Updated in 2010
web site demonstrating how individuals with disabilities succeed in
all aspects of life using Assistive Technology (AT) and Augmentative
and Alternative Communication (AAC).
This site uses
video clips, images and written profiles to show
people who use AT / AAC living in and participating in the world.
is being developed through a grant from NEC
Foundation of America. community.
were developed as part of the Tele-collaboration Project in UW's Department
of Speech & Hearing Sciences. The AAC Modules include:
of Communication Independence
This continuum describes an individual's expressive
communication based on observable communication behaviors. The model
is useful in intervention planning.
Selecting AAC Vocabulary
Strategies for selecting the vocabulary for communication
devices as well as notebooks, board, books and even picture exchange
Understanding AAC Features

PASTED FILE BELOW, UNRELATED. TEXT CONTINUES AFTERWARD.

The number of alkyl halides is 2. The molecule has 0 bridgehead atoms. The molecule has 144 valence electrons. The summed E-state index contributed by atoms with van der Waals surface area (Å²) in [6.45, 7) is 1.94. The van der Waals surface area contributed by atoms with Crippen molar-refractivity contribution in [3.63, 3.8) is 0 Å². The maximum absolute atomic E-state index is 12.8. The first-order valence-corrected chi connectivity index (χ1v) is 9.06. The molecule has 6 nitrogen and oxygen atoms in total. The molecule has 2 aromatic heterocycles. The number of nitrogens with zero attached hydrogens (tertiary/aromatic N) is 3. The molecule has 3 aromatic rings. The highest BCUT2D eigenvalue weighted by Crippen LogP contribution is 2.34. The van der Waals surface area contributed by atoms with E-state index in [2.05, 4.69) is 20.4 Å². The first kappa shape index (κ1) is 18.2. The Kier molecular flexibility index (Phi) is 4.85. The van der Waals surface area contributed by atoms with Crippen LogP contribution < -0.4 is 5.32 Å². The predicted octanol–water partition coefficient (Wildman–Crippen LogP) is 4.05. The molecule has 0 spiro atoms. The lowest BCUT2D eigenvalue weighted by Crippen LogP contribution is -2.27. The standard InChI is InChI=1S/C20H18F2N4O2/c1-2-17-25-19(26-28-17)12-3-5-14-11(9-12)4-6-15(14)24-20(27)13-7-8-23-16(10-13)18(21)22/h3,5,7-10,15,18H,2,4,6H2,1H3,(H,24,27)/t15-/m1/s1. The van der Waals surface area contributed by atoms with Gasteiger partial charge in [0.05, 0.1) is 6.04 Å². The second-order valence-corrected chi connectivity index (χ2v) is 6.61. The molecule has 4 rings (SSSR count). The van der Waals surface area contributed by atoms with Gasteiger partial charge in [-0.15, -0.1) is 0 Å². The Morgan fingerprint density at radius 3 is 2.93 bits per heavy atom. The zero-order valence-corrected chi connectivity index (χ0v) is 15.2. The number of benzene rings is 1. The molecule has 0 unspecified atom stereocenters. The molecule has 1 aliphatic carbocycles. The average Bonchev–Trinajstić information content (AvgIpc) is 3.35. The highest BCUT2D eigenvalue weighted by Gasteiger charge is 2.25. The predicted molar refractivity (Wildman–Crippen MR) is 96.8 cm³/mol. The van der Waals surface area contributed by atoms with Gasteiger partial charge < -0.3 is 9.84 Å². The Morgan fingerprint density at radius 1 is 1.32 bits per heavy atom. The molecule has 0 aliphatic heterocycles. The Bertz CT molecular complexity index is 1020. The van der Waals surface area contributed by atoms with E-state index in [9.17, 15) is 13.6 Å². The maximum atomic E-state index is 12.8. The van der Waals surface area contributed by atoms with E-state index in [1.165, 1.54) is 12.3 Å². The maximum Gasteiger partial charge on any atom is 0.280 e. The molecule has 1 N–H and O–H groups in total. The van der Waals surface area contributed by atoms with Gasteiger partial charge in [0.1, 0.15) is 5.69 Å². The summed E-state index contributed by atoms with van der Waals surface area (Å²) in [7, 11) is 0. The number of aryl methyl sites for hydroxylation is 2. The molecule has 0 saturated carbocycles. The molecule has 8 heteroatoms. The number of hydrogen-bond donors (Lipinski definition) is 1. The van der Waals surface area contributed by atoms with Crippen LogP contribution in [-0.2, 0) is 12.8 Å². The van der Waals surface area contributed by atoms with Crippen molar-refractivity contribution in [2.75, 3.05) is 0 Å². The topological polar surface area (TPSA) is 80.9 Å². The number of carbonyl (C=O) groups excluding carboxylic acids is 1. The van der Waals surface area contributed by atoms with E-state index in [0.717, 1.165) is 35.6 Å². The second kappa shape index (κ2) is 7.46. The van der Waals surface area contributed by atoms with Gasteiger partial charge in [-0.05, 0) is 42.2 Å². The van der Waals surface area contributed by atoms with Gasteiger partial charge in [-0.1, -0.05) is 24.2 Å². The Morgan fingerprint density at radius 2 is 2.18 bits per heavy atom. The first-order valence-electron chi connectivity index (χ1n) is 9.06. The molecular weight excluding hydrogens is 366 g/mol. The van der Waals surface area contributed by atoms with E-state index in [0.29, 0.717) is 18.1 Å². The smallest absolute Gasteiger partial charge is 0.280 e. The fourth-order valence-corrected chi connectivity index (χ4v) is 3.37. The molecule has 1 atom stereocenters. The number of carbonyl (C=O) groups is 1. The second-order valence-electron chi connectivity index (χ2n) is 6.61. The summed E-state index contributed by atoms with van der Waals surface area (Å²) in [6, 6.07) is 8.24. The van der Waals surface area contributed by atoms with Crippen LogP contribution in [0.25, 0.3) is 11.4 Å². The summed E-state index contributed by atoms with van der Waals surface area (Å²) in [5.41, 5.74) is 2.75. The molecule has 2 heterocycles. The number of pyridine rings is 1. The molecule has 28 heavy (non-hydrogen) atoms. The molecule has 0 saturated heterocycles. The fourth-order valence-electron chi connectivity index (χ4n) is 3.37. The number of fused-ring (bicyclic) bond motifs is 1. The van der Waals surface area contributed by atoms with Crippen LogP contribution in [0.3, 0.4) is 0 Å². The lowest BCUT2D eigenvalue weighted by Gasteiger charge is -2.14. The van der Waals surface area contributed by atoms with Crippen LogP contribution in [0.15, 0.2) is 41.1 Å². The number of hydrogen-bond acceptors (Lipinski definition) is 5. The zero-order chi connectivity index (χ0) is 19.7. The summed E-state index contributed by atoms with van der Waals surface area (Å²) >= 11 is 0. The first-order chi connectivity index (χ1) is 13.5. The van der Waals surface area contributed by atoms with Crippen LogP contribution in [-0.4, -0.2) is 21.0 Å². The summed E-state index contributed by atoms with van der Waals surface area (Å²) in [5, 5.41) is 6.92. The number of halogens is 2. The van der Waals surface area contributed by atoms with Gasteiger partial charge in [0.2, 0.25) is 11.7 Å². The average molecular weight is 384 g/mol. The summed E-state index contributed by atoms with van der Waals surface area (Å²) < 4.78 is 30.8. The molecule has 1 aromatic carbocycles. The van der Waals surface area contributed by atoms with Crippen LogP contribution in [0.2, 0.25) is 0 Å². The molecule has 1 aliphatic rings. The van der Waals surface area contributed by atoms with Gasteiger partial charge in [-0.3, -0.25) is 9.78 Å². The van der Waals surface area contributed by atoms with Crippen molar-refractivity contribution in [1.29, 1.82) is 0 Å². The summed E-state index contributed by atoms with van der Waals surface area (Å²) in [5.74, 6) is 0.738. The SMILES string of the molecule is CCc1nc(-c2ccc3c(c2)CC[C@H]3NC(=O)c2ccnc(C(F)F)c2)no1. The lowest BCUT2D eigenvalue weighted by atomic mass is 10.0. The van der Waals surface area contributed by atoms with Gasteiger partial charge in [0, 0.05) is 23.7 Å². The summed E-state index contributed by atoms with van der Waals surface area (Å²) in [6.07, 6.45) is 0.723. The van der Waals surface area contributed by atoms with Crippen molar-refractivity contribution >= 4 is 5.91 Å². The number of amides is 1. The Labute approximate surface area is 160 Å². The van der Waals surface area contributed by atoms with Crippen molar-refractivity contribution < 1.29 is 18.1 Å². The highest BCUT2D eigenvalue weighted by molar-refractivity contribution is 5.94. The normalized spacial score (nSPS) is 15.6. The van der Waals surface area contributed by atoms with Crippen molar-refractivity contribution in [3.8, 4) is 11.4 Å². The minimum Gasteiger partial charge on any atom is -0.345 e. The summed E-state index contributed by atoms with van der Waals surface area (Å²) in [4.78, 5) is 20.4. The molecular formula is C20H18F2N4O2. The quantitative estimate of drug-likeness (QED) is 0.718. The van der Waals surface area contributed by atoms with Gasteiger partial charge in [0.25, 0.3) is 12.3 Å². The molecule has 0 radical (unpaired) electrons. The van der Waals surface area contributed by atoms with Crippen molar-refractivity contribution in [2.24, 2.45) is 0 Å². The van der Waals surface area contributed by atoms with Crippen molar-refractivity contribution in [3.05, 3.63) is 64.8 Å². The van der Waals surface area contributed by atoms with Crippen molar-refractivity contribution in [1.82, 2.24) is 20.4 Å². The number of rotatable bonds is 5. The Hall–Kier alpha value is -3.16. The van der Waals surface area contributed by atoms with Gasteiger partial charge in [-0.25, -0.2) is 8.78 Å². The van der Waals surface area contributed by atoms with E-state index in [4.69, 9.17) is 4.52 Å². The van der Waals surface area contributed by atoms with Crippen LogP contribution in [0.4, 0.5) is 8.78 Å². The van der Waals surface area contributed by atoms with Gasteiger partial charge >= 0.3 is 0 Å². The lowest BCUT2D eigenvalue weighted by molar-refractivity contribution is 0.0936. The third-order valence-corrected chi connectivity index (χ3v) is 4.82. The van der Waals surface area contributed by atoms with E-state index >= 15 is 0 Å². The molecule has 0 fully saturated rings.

Whether you are considering new equipment or novel
low tech strategies, you have to understand the features of these
tools to best serve AAC users.
List of Other Resources in AT/AAC (updated
In this newly
updated 2008 Word document, Other
Resources, you'll find:
I. Seattle and
Puget Sound Resources
II. Online resources, courses or webcasts relating to AAC or AT
III. Web accessibility issues & guidelines
IV. E-mail discussion groups
Online Modules: Small
modules on narrow topics
Scanning Simulation (incomplete) This
partial module is being developed for a course at the University of
Washington: SPHSC 454. It simulates some of the many variations on
scanning; it is intended to supplement detailed instruction by AAC
faculty. To run the simulation, you will need a computer which can
run Java. Please see the disclaimer to understand how you are welcome
to use this module.